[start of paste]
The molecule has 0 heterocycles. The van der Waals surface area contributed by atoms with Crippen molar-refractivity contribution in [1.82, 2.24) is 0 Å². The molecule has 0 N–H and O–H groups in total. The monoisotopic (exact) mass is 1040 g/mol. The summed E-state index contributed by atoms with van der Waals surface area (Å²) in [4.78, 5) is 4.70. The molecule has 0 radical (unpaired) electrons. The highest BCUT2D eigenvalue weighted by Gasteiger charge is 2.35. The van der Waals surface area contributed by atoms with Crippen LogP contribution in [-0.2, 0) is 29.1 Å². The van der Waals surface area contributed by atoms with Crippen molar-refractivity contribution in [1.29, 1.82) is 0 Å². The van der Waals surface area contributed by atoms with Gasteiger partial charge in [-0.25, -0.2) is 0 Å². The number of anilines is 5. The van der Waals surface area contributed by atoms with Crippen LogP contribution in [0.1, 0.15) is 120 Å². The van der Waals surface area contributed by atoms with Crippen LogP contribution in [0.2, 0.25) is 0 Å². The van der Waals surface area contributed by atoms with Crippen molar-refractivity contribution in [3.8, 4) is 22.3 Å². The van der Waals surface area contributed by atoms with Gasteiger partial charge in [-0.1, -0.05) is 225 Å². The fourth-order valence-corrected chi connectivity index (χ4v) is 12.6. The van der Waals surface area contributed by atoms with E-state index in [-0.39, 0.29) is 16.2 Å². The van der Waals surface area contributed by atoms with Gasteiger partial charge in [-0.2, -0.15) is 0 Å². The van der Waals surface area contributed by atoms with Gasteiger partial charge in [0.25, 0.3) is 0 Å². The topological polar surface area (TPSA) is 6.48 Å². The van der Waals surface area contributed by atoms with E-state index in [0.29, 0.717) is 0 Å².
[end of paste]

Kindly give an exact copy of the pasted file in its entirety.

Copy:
The molecule has 0 heterocycles. The van der Waals surface area contributed by atoms with Crippen molar-refractivity contribution in [1.82, 2.24) is 0 Å². The molecule has 0 N–H and O–H groups in total. The monoisotopic (exact) mass is 1040 g/mol. The summed E-state index contributed by atoms with van der Waals surface area (Å²) in [4.78, 5) is 4.70. The molecule has 0 radical (unpaired) electrons. The highest BCUT2D eigenvalue weighted by Gasteiger charge is 2.35. The van der Waals surface area contributed by atoms with Crippen LogP contribution in [-0.2, 0) is 29.1 Å². The van der Waals surface area contributed by atoms with Crippen molar-refractivity contribution in [1.29, 1.82) is 0 Å². The van der Waals surface area contributed by atoms with Gasteiger partial charge in [-0.25, -0.2) is 0 Å². The number of anilines is 5. The van der Waals surface area contributed by atoms with Crippen LogP contribution in [0.1, 0.15) is 120 Å². The van der Waals surface area contributed by atoms with Crippen LogP contribution in [0.2, 0.25) is 0 Å². The van der Waals surface area contributed by atoms with Crippen molar-refractivity contribution in [3.8, 4) is 22.3 Å². The van der Waals surface area contributed by atoms with Gasteiger partial charge in [-0.1, -0.05) is 225 Å². The fourth-order valence-corrected chi connectivity index (χ4v) is 12.6. The van der Waals surface area contributed by atoms with E-state index in [-0.39, 0.29) is 16.2 Å². The van der Waals surface area contributed by atoms with Gasteiger partial charge in [-0.2, -0.15) is 0 Å². The van der Waals surface area contributed by atoms with Gasteiger partial charge in [0.25, 0.3) is 0 Å². The topological polar surface area (TPSA) is 6.48 Å². The van der Waals surface area contributed by atoms with E-state index in [0.29, 0.717) is 0 Å².